The thought of Harry Redknapp not becoming England manager in time for the European Championships this summer is difficult to comprehend, with the Tottenham boss the overwhelming favourite to succeed Fabio Capello.
Redknapp is the popular choice with both the public and - perhaps more importantly - the England players, with his work at White Hart Lane over the past two seasons having significantly enhanced his credentials.
It is seemingly only a matter of time, then, until the Football Association make an official approach for Redknapp, who is expected to accept the position when it is offered.
Redknapp fits the criteria for the FA in terms of experience but, of course, also in terms of nationality after David Bernstein outlined the appointment of somebody English - or British - as a priority.
It would, then, perhaps appear peculiar that both Pep Guardiola and Jose Mourinho have been identified as candidates to replace Capello at the helm.
The Barcelona boss and his Real Madrid counterpart are the two finest managers of their generation, and The Guardian claims the FA have discussed the pair 'at length' during meetings regarding England's next coach.
Hiring either Guardiola or Mourinho would represent a significant coup for the FA, and serve as further evidence that they will do whatever it takes to appoint the best manager possible.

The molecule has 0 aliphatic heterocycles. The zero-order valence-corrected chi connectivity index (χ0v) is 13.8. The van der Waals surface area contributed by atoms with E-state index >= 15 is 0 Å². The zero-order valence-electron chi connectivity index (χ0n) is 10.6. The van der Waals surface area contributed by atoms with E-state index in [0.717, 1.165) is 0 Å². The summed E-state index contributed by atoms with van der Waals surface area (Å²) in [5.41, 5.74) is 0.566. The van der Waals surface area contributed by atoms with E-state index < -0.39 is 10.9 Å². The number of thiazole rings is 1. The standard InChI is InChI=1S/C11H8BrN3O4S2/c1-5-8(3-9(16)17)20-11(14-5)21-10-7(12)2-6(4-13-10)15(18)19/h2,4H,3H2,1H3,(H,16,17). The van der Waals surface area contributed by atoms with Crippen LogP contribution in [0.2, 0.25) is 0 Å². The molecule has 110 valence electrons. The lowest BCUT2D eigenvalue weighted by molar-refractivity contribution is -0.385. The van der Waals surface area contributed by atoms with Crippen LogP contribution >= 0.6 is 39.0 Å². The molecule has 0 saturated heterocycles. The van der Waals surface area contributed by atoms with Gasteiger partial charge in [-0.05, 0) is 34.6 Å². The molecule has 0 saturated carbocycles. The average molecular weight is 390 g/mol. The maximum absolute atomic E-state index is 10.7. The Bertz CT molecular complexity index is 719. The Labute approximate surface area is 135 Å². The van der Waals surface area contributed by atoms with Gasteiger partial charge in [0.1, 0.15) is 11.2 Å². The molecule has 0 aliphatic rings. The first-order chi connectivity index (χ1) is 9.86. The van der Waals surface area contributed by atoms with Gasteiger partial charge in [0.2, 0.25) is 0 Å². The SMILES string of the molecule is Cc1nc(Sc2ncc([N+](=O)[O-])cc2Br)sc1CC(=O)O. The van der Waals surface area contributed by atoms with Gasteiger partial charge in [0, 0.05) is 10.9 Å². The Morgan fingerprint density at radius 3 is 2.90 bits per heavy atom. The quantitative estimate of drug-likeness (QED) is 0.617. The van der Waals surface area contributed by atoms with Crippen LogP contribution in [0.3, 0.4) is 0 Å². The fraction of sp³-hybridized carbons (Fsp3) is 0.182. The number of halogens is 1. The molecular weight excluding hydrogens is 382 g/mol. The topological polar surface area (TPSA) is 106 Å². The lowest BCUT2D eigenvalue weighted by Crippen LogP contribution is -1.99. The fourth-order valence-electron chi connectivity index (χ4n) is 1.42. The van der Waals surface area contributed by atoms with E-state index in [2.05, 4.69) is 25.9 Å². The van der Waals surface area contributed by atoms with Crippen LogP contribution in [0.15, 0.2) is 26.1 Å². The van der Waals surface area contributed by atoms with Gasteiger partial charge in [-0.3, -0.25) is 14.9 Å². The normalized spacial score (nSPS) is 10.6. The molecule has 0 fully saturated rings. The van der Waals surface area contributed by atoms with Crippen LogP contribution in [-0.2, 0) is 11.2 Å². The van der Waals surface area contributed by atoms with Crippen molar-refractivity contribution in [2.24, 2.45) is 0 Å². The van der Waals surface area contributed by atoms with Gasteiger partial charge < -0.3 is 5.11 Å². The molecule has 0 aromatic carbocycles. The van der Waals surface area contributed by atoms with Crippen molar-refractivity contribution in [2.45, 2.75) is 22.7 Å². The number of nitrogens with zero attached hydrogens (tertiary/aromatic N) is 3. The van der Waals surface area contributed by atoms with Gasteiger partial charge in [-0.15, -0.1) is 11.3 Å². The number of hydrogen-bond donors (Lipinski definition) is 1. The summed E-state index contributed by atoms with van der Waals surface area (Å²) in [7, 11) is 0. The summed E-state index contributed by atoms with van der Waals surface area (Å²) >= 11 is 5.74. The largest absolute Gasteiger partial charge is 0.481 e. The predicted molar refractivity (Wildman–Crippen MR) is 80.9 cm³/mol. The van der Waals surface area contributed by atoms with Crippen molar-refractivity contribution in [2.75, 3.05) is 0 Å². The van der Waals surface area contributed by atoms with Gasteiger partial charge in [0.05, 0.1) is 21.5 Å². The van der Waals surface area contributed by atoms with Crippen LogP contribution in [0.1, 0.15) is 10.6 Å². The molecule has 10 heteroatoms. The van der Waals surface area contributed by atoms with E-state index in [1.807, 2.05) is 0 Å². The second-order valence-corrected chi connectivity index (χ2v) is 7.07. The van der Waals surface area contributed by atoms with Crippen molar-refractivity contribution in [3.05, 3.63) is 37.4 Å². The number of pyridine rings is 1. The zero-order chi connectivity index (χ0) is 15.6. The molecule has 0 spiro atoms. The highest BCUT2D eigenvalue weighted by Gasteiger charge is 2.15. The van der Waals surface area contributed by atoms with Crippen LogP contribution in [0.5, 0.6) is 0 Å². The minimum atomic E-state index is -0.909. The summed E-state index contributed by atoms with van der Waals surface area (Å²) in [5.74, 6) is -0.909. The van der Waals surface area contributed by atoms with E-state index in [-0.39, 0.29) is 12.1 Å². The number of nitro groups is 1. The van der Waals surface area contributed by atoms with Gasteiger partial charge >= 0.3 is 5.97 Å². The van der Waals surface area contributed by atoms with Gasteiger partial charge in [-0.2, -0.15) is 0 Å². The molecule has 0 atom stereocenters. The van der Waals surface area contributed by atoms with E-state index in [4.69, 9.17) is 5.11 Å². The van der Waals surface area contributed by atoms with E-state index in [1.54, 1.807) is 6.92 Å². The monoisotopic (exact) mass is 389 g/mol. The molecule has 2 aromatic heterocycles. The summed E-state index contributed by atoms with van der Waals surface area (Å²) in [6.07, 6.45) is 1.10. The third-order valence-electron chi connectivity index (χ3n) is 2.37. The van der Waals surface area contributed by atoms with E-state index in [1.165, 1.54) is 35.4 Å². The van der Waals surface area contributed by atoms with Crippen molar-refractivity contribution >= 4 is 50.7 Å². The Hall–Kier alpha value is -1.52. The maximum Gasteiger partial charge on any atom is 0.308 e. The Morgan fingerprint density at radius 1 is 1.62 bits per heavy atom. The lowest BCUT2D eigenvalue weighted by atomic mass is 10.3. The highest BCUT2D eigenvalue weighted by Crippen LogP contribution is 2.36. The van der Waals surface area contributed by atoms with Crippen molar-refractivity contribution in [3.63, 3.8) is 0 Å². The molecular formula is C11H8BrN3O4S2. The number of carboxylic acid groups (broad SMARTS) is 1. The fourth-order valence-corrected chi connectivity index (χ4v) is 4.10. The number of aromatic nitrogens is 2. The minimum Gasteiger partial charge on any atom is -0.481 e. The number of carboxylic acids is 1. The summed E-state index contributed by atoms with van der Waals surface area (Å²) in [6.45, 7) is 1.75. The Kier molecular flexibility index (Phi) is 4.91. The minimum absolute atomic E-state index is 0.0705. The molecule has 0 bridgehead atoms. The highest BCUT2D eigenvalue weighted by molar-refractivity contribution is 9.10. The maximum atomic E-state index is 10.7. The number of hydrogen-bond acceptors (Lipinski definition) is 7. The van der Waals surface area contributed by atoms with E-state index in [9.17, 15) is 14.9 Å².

But surely adding Guardiola and Mourinho to the shortlist is an exercise in futility by Bernstein & Co, with popular and sensible opinion suggesting Redknapp is the ideal man for the position.
There is, of course, always a danger in having a shortlist for a job featuring the name of just one person, and there will be fears that Redknapp will already appear to be in a position of extreme power before even accepting the post.
But, with Redknapp unlikely to refuse the chance to lead his country, the 65-year-old will not be as forceful in salary negotiations as his predecessor.
Perhaps Guardiola or Mourinho managing England in the future is a possibility, but identifying them as candidates on this occasion is simply needless posturing by the FA when Redknapp's appointment is an inevitability.
There is no need or point in contemplating securing the services of these two managerial giants, and the FA must concentrate on ensuring Redknapp is in place for Euro 2012.
Bernstein will be wary of being seen to have an adverse affect on Tottenham's pursuit of glory this season, and will approach the situation carefully in order to ensure minimal damage is done to the north London club.
The comments of FA director of football development Sir Trevor Brooking claiming a new manger could be 'parachuted in' days before the Euros would seem to reinforce the likelihood of Redknapp being named manager.
This would, of course, allow Redknapp to finish his job with Spurs without too much distraction, although Daniel Levy will still be loath to lose his manager.
But the Spurs chairman will surely bow to the wishes of Redknapp - and request appropriate compensation - when the FA make their move, although Brooking says he and his colleagues will 'take [their] time'.
Securing the services of Guardiola or Mourinho would be mightily impressive, but making Redknapp England manager would be the sensible decision by the FA.
But English football's governing body has hardly garnered a reputation for being 'sensible'.